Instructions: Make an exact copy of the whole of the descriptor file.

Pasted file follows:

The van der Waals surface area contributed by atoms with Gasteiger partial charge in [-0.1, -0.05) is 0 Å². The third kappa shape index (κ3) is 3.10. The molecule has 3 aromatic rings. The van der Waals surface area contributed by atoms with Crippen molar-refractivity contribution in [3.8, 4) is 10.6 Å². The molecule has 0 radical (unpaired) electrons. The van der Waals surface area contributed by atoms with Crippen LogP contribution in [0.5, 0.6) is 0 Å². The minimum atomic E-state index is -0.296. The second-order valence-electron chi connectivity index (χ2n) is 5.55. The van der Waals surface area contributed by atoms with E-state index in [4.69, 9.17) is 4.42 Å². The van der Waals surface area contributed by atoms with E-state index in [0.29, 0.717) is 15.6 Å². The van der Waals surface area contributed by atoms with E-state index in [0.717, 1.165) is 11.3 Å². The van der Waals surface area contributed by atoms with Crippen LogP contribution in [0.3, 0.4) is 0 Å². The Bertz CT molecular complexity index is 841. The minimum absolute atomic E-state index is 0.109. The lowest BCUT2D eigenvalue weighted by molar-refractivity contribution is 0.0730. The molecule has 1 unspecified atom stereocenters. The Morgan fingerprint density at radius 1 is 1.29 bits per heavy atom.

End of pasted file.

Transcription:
The van der Waals surface area contributed by atoms with Gasteiger partial charge in [-0.1, -0.05) is 0 Å². The third kappa shape index (κ3) is 3.10. The molecule has 3 aromatic rings. The van der Waals surface area contributed by atoms with Crippen molar-refractivity contribution in [3.8, 4) is 10.6 Å². The molecule has 0 radical (unpaired) electrons. The van der Waals surface area contributed by atoms with Crippen LogP contribution in [0.5, 0.6) is 0 Å². The minimum atomic E-state index is -0.296. The second-order valence-electron chi connectivity index (χ2n) is 5.55. The van der Waals surface area contributed by atoms with E-state index in [4.69, 9.17) is 4.42 Å². The van der Waals surface area contributed by atoms with E-state index in [0.29, 0.717) is 15.6 Å². The van der Waals surface area contributed by atoms with E-state index in [0.717, 1.165) is 11.3 Å². The van der Waals surface area contributed by atoms with Crippen LogP contribution in [0.3, 0.4) is 0 Å². The Bertz CT molecular complexity index is 841. The minimum absolute atomic E-state index is 0.109. The lowest BCUT2D eigenvalue weighted by molar-refractivity contribution is 0.0730. The molecule has 1 unspecified atom stereocenters. The Morgan fingerprint density at radius 1 is 1.29 bits per heavy atom.